Quirino creates charming animals of all kinds that have a primitive quality: deer, tigers, lions, horses, cows, turtles, frogs, dogs, and armadillos, to name a few. To get to his home, one must traverse cornfields, passing by the home of his brother Martín. Within view is the house of his brother Francisco. Quirino is a very content man, surrounded by his large family. He sincerely hopes that more people will come to know his work – as well as that of his family and neighbors — and that this tradition will not be forgotten.

Calixto Santiago López (son of Plácido)

Friends of Oaxacan Folk Art — Woodcarving #13.jpg

Pueblo of La Unión Tejalapam
Domicilio Conocido

(From US) Cell: 011-52-1-951-345-7745
2nd Cell: 011-52-1-951-169-3224
(In Oaxaca) Landline to Cell: 044-951-345-7745
Cell to Cell: 951-345-7745
Landline to second Cell: 044-951-169-3224
Cell to 2nd Cell: 951-169-3224

Calixto’s specializes in whimsical portrayals of animal musicians of every variety; charming insect-playing marimba bands; Virgins of Guadalupe; skeletons; mermaids; groups of borrachos (drunken men) seated on chairs around a table; reclining bears who are reading; and devils mounted on a variety of steeds. His wife Olivia paints his pieces with great deftness and care. Calixto prides himself on using jacaranda wood that he believes to be of excellent quality.

Jaime Santiago Morales (son of Martín) 

Pueblo of La Unión Tejalapam
Carretera a Peñoles s/n

(From US) Cell:
(In Oaxaca) Landline to Cell:
Cell to Cell: 951-527-5928

Signature pieces by Jaime, son of Martín Santiago, include well-dressed devils and skeletons, aged couples (viejos) dancing, and rodeo scenes consisting of a corral and multiple human figures with their horses and processions. Jaime does not sell many of his pieces in the city of Oaxaca, working instead on fulfilling orders from the United States. Like his father, Jaime continues to be heavily invested in his work and identity as a farmer.

Maximino Santiago García (nephew of Martín, Quirino, Plácido and Francisco)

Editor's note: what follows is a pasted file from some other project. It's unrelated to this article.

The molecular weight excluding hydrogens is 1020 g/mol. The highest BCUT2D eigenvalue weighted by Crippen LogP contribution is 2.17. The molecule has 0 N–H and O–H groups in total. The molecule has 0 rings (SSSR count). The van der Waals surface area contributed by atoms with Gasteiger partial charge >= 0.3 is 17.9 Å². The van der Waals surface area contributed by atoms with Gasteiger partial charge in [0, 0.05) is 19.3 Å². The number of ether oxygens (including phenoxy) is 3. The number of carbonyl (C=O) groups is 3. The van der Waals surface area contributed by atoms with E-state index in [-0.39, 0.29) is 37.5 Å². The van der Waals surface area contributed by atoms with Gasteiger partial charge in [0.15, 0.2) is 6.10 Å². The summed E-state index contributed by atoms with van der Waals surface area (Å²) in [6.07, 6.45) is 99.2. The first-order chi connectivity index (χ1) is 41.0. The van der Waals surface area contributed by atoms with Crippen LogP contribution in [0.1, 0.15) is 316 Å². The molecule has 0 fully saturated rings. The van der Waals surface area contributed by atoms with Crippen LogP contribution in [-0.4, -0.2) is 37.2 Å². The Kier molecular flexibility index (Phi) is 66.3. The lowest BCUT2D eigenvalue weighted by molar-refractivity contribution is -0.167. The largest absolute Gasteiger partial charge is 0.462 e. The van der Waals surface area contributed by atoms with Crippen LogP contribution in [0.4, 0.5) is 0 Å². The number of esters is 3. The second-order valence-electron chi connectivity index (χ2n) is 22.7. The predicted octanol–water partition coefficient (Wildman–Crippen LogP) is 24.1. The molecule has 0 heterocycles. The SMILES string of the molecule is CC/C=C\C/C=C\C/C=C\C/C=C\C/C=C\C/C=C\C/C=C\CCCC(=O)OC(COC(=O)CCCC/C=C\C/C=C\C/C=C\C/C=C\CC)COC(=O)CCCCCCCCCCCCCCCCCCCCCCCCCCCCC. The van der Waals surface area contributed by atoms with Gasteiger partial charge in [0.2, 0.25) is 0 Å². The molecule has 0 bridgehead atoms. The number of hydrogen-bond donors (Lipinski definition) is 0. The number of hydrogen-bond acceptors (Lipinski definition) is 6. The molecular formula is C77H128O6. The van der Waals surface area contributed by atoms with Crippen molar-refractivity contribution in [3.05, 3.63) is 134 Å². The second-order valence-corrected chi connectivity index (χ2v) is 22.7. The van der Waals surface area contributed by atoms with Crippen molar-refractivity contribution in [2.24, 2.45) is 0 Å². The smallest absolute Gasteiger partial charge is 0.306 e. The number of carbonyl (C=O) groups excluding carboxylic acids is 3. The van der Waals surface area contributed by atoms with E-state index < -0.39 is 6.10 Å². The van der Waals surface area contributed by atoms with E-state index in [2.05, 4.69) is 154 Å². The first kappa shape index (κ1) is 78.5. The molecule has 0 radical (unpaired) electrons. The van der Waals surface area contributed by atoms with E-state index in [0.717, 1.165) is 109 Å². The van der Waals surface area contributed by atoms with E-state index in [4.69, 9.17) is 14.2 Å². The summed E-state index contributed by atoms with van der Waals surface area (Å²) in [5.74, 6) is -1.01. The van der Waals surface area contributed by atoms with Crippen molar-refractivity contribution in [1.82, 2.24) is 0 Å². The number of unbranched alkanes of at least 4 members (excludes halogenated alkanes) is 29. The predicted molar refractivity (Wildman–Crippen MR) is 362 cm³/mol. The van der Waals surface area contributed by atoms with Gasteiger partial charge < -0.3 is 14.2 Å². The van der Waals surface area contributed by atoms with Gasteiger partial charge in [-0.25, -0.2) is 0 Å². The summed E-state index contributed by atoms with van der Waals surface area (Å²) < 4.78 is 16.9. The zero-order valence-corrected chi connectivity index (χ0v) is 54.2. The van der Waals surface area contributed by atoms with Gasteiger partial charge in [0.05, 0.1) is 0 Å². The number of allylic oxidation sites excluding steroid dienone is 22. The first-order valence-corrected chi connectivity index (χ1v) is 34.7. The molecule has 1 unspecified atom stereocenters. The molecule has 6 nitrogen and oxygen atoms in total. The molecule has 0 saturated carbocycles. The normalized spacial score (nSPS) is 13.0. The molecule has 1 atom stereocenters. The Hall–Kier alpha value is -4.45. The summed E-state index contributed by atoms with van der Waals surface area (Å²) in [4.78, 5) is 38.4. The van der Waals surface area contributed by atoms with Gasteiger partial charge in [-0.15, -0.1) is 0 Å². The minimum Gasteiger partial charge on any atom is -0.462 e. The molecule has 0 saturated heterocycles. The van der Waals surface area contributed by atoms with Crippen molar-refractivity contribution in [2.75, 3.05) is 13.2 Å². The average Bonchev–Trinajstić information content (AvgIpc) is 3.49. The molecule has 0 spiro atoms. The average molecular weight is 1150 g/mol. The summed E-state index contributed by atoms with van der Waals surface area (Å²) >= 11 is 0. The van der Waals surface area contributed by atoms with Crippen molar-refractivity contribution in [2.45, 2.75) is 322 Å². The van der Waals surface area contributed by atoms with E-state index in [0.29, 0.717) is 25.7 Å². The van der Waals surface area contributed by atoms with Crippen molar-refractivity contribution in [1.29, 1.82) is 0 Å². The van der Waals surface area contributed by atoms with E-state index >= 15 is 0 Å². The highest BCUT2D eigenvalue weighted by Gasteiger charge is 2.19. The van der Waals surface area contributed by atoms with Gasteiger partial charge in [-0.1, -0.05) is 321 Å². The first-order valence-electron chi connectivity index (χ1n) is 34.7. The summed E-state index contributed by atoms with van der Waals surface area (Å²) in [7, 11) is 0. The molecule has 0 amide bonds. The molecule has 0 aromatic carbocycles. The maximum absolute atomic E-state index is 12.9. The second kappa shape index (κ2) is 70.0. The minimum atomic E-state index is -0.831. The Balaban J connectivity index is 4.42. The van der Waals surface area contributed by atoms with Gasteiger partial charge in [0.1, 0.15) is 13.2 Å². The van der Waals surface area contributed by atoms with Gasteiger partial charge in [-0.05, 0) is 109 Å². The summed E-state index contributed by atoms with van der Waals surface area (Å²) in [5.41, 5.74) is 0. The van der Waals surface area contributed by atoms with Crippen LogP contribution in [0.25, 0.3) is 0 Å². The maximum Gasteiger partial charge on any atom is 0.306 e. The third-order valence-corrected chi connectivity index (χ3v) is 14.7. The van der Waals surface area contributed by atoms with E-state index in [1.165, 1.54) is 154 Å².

Pueblo of La Unión Tejalapam
Domicilio Conocido

(From US) Landline:
(In Oaxaca) Landline: 505-4445

Maximino captures the vitality of daily experience in his representational scenes such as bustling markets, church processions, families awaiting the return of the spirit of their loved ones during Day of the Dead, and schoolyards where children engage in soccer matches and play with piñatas. He also creates individual figures of market ladies bearing wares and produce (radishes, papaya, charcoal). The attention to detail in Maximino’s pieces is extraordinary. He regards his art as a contribution to the preservation of Mexican traditions. 

José Santiago López (son of Maximino)

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Pueblo of La Unión Tejalapam
Domicilio Concocido

(From US) Cell:
(In Oaxaca) Landline to Cell:
Cell to Cell: 951-188-0953

Maximino has passed along his artistic tradition to his son, José Santiago López, who has developed several specialty pieces, such as ears of corn and eggs in which the Virgin of Guadalupe is carved, as well as cacti, nativity scenes, and figures mounted on bulls.

Octaviano Santiago (son of Francisco)

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Friends of Oaxacan Folk Art — Woodcarving #22.JPG

Pueblo of La Unión Tejalapam
Domicilio Conocido

(From US) (Daughter’s) Cell:
(In US) Landline to Cell:
Cell to Cell: 951-110-0882

Octaviano learned to carve from his father, Francisco Santiago, beginning at about 16 years of age to create animal figures, church scenes and nativities. One of his specialties to this day is finely-hewn nativities that take about 15 days to carve and decoratively paint. Octaviano both carves and paints, aided by his wife who sands the pieces after carving and occasionally paints the background colors.

Miahuatlán de Porfirio Díaz

Victor Javier Bustamante Herrera
[Winner in woodcarving, FOFA 2011, 2013 contests]

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Pueblo of Miahuatlán de Porfirio Díaz
(two hours outside of Oaxaca City)
Riva Palacio #301

(From US) Cell: 011-52-1-951-183-0150
(In Oaxaca) Landline to Cell: 044-951-183-0150
Cell to Cell: 951-183-0150